Nurse Family Partnership« Back to list
|Category||Type||Target Age Group||Setting||Outcomes||Source of Rating|
|Proven Programs||Delinquency & Recidivism||
||38.2% reduction in recidivism for mothers
15.7% reduction in recidivism for children
Nurse-Family Partnership is a model nurse home visitation program for evidence-based public health policy. With more than 30 years of evidence of effectiveness, Nurse-Family Partnership services have shown to help break the cycle of poverty, strengthen communities, and improve lives.
Every year, approximately 600,000 children are born to low-income, first-time mothers in the U.S. who are at the greatest risk of suffering health, education and economic disparities. By offering support to this vulnerable population, Nurse-Family Partnership empowers pregnant women and their families to improve their health and education, and economic self-sufficiency.
Across the nation, cities and states are realizing the value of evidence-based public policy through programs that are verified to improve outcomes for families and communities, such as Nurse-Family Partnership. Its proven effectiveness makes Nurse-Family Partnership a model of evidence-based public policy that delivers a substantial return on investment. Along with unsurpassed health, educational and economic outcomes, Nurse-Family Partnership services have shown decreases in the number of families enrolled in Medicaid and food stamps programs, as well as improvements in pregnancy outcomes, health status, school achievement, parental employment and family stability.
Low-income, at-risk pregnant women bearing their first child.
For more Information or to find Technical Assistance, visit:
References and/or Published Evaluations
A cornerstone of Nurse-Family Partnership is the extensive research on the model conducted over the last three decades. Randomized, controlled trials were conducted with three diverse populations beginning in Elmira, New York, in 1977; in Memphis, Tennessee, in 1988; and in Denver, Colorado, in 1994. All three trials targeted first-time, low-income mothers. Follow-up research continues today, studying the long-term outcomes for mothers and children in these three trials.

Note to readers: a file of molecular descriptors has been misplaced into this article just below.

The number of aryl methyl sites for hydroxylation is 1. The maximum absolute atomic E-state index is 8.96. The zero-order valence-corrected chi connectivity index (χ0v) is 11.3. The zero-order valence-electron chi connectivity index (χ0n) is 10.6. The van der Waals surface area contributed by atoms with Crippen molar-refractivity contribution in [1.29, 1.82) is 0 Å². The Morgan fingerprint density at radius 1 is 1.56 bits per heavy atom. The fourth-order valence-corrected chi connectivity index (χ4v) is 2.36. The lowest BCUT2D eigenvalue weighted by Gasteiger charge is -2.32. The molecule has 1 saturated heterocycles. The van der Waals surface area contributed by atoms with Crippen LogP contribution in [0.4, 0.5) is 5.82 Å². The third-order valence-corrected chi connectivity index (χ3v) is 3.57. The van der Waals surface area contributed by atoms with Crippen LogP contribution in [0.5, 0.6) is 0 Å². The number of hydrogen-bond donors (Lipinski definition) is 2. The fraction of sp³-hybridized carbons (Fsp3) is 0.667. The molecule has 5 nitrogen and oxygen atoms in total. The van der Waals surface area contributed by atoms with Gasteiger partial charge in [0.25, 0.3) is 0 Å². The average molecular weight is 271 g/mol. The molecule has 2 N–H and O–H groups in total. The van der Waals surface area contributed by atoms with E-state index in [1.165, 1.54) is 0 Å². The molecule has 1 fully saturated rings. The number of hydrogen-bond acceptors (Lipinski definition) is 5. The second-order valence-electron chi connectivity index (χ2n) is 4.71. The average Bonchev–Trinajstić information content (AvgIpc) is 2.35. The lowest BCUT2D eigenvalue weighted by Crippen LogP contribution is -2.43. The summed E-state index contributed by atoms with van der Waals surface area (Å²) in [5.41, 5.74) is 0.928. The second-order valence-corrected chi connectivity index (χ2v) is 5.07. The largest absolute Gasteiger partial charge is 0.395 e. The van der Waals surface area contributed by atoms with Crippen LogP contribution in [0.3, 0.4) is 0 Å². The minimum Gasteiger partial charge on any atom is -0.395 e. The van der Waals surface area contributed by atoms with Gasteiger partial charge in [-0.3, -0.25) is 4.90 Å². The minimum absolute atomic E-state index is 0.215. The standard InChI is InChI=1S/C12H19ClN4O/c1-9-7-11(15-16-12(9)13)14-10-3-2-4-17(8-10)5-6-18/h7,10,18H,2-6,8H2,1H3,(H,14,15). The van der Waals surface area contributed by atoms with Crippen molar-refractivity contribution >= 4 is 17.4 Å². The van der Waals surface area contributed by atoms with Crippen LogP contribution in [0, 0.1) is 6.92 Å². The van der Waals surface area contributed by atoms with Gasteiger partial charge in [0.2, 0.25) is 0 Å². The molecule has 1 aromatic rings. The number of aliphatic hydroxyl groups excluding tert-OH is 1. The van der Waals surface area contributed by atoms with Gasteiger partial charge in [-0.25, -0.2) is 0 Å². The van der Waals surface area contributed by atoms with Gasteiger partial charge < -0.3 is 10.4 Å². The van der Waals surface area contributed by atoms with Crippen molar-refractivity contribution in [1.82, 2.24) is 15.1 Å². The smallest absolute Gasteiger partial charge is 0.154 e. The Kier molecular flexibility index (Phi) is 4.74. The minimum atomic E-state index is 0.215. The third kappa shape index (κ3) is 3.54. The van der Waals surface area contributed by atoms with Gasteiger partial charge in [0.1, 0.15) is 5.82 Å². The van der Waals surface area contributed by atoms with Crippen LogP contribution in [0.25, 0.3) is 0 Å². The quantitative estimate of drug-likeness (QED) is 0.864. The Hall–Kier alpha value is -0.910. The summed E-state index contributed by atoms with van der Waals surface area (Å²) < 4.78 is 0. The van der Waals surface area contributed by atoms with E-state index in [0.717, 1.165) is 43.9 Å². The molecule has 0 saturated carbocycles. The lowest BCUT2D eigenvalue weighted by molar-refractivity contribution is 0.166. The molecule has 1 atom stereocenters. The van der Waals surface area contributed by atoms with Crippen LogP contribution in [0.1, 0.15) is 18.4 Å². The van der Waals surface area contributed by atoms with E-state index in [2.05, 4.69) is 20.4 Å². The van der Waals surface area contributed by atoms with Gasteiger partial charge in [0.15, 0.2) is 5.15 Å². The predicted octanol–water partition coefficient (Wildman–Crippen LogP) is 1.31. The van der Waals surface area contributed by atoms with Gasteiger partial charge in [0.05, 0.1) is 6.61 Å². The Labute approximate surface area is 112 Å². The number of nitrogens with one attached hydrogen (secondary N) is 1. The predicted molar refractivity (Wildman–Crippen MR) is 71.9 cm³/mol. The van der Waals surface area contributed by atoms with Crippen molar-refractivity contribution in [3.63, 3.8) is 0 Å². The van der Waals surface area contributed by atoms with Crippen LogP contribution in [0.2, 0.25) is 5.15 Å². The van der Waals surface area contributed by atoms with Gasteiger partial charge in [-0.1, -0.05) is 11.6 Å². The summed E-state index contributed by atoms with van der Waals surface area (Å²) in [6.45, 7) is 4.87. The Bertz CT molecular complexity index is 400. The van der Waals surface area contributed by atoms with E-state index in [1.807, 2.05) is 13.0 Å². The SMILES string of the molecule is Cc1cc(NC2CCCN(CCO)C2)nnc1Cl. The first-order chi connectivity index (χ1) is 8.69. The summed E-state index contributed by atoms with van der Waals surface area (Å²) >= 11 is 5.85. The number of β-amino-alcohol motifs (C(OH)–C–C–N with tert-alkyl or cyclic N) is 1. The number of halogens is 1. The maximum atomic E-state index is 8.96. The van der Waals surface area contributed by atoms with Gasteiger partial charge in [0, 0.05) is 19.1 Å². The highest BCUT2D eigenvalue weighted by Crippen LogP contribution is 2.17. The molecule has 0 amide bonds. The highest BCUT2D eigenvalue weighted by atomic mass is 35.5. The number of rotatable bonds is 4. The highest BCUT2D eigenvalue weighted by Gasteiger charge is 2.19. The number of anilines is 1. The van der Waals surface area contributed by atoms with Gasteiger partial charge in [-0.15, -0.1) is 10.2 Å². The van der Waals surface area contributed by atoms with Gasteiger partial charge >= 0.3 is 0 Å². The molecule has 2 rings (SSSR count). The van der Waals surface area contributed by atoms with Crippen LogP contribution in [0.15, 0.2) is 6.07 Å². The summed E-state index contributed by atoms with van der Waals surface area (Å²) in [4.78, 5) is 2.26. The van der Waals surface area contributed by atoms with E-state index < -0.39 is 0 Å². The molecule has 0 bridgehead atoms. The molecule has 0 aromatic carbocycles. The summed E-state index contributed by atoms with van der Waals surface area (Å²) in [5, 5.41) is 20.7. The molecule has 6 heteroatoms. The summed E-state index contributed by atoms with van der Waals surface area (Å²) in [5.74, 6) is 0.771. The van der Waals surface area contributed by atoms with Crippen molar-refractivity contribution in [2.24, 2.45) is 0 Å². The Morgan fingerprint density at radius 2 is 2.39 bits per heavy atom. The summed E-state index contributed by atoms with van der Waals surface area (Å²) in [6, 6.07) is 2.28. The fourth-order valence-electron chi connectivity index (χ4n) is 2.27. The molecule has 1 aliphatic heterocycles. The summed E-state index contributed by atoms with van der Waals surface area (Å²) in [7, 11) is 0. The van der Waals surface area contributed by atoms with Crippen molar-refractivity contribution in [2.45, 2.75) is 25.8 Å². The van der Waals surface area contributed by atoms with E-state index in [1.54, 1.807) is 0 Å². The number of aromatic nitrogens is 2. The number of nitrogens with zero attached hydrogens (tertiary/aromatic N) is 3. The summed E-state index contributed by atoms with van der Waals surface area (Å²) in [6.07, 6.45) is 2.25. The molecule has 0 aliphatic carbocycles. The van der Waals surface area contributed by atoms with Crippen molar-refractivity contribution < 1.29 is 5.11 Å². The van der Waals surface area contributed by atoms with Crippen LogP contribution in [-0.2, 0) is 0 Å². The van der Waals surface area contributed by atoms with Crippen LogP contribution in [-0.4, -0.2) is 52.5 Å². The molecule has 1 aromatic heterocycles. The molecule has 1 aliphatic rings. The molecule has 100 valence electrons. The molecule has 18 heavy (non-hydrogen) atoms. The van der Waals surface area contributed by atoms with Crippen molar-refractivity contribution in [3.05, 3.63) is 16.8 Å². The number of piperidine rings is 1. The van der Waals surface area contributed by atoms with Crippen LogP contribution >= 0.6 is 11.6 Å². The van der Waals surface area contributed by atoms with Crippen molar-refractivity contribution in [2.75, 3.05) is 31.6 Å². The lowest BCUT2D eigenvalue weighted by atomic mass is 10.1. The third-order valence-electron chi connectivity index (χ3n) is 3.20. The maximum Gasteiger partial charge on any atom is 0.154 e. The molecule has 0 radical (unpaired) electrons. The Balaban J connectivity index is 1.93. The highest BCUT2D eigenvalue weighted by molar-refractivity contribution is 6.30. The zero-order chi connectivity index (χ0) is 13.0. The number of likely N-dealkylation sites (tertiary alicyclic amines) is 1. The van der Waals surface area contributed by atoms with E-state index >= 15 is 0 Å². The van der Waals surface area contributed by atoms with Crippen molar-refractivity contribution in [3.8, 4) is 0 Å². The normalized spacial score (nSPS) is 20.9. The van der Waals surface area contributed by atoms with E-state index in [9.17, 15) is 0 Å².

The level of proven effectiveness demonstrated is unsurpassed in evidence-based home visitation programs. The program effects that have the strongest evidentiary foundations are those that have been found in at least two of the three trials and are listed below.
Consistent program effects:
- Improved prenatal health
- Fewer childhood injuries
- Fewer subsequent pregnancies
- Increased intervals between births
- Increased maternal employment
- Improved school readiness
About the Research
A randomized, controlled trial is the most rigorous research method for measuring the effectiveness of an intervention. This type of trial is required by the U.S. Food and Drug Administration (FDA) for new drugs or medical devices to determine their effectiveness and safety before they are made available to the public. Because of their cost and complexity, these kinds of trials are not often used to evaluate complex health and human services.
In addition, important data from all home visits are continuously collected from Nurse-Family Partnership Implementing Agencies through the Nurse-Family Partnership National Service Office's web-based data collection system. These data are analyzed and returned to local Nurse-Family Partnership Implementing Agencies to provide them with information on their progress toward meeting Nurse-Family Partnership's implementation benchmarks in improving maternal and child health.
“Social Programs That Work." Coalition for Evidence-Based Policy.
MacMillan H, Wathen L, Barlow NC, Fergusson J, Leventhal DM, Taussig JM, Heather N. Interventions to prevent child maltreatment and associated impairment. Lancet 2008; 1-17.
Aos S, Lieb R, Mayfield J, Miller M, Pennucci A. Benefits and costs of prevention and early intervention programs for youth. Washington State Institute for Public Policy 2004; 1-20.
Karoly LA, Kilburn MR, Cannon JS. Early childhood interventions: Proven results, future promise. RAND Corporation 2005._ Back to Top
Provided by www.nursefamilypartnership.org, October 2010
- Has this program been replicated at other sites? If so, how many and where are they?